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Re: Logout

From: David W. Morris <dwm@xpasc.com>
Date: Wed, 3 Jan 2001 13:19:02 -0500 (EST)
To: Erik Aronesty <erik@primedata.org>
cc: Tom McLaren <tom@mclaren.tc>, <http-wg@cuckoo.hpl.hp.com>
Message-ID: <Pine.GSO.4.30.0101031310230.6544-100000@ncal.verio.com>

On Wed, 3 Jan 2001, Erik Aronesty wrote:

> The site cannot easily know whether or not the request was coming from the
> cache or the client... unless the cache tells it.
>
> Thus the server always relys on a "third party" (the browser or the
> cache)... to manage or respect authentication "state".
>
> It's just an oversight that cookies are "expirable" (they have timeouts and
> they can be forced by the server to expire) and usernames/passwords aren't.
>
> In a way, "cookies" are "more secure" than the security mechanisms built
> into http.

Except that as V1 cookies are implemented, once you set an expiration,
even short on a cookie, it is written to the user's hard drive.  An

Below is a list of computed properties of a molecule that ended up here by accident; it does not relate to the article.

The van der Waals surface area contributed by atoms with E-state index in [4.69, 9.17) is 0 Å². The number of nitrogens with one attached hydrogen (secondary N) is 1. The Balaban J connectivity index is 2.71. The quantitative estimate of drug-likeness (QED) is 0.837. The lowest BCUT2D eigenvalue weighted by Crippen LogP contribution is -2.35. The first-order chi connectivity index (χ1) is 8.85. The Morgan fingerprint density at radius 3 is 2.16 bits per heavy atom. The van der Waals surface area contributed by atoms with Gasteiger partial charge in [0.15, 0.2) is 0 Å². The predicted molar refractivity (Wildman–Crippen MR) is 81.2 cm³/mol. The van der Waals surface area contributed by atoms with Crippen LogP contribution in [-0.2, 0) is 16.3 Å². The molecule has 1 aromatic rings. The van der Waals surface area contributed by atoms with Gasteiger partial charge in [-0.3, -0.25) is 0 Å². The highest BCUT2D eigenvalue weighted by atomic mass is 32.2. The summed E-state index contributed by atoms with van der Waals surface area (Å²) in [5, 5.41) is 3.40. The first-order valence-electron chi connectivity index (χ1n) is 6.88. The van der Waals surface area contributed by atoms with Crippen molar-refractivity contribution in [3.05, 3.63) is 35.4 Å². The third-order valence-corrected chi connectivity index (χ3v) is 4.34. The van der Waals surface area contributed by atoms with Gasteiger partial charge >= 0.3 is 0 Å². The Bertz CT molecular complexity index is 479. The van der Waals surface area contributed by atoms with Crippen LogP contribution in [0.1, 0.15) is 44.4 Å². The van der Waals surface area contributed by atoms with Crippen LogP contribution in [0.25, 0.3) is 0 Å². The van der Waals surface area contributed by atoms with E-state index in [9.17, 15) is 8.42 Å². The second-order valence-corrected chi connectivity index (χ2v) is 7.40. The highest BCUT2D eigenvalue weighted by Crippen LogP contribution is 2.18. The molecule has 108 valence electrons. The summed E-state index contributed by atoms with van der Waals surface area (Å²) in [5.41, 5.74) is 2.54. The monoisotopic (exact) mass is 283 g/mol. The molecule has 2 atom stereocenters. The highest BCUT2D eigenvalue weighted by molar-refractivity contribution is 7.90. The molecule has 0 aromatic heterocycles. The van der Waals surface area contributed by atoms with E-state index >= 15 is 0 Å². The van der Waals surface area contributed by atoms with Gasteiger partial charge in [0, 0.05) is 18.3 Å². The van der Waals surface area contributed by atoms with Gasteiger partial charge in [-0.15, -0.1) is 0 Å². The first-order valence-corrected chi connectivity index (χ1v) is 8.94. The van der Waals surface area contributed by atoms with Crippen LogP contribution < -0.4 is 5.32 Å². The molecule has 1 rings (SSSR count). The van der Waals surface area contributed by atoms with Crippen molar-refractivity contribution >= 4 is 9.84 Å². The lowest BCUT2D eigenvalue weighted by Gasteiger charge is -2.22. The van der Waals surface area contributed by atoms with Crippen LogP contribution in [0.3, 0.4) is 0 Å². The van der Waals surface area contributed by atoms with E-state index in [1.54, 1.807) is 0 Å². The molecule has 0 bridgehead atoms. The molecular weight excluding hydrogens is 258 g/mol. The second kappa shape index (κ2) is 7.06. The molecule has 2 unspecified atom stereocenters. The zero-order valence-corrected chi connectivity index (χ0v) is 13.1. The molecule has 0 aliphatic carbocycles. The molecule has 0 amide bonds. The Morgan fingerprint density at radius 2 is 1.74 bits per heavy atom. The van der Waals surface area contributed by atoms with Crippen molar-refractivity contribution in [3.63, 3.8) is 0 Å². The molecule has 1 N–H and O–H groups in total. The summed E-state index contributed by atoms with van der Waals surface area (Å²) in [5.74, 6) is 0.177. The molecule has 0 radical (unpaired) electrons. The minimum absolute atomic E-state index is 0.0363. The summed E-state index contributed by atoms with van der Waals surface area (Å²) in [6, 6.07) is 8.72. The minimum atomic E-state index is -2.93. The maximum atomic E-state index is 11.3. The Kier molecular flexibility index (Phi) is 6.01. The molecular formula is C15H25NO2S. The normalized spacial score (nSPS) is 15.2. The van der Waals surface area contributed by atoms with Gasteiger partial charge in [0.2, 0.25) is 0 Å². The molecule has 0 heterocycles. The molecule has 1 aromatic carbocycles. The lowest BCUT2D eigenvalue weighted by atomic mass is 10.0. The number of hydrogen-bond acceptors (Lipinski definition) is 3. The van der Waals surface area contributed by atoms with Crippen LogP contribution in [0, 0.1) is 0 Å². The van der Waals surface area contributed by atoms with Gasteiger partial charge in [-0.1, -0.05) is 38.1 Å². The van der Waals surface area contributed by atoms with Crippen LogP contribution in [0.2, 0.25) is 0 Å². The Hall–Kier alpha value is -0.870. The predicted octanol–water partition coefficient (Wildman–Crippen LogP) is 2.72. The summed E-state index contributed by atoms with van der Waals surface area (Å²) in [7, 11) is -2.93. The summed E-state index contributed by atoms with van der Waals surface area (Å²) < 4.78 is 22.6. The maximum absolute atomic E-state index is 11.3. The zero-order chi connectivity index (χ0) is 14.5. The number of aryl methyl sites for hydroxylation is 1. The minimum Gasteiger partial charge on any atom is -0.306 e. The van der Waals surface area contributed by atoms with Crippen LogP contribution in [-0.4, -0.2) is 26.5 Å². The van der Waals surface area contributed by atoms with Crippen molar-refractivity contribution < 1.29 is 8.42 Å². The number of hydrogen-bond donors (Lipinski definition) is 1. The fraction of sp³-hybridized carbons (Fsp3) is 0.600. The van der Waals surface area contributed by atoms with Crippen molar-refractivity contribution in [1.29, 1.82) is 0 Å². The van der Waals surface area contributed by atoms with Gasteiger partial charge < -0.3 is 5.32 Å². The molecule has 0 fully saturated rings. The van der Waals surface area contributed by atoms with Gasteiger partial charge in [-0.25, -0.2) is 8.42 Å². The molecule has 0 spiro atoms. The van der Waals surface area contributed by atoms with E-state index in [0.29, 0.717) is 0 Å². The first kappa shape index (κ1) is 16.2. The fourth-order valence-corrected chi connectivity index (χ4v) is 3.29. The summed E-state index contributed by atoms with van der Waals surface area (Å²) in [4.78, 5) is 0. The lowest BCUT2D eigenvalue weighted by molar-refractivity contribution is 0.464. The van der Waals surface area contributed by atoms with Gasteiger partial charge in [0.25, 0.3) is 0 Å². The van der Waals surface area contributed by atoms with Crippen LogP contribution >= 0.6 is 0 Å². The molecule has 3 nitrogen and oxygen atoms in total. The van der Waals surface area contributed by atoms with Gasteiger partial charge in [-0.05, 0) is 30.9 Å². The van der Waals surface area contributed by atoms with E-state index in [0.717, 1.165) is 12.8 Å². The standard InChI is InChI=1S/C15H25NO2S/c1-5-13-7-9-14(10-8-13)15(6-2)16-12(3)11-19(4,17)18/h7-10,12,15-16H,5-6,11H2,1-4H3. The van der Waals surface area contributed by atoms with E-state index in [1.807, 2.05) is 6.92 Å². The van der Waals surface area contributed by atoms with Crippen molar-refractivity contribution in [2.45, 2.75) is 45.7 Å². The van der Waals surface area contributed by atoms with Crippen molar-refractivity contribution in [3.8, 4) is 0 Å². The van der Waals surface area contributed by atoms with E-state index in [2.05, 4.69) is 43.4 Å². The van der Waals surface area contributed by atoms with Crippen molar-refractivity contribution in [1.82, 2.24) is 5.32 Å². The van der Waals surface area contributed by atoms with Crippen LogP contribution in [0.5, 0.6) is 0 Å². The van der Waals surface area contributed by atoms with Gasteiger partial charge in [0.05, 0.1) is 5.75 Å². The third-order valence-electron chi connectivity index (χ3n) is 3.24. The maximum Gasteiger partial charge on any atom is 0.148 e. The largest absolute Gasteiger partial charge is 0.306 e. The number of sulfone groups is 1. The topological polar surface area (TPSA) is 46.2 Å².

immediate exposure which to me negates any value in a timeout.

What makes cookies more secure is that they can be used via a random
opaque token as the value to create a server side notion of a session
which can have expirations, sliding timeouts, re-authentication, etc. And
if an application logout button is clicked, the cookie can be totally
reset by client side javascript OR a serverside update.

I've led a number of teams building web based applications and have never
found http level authentication worth using. The user experience is
confusing at best, the server side authentication processing excessively
complex, error handling impossible to control, etc. It takes writing your
own web server or complex ISAPI/NSAPI exits to control the interaction
with application authentication mechanisms.

So again cookies win.

Dave Morris
Received on Wednesday, 3 January 2001 18:19:59 EST

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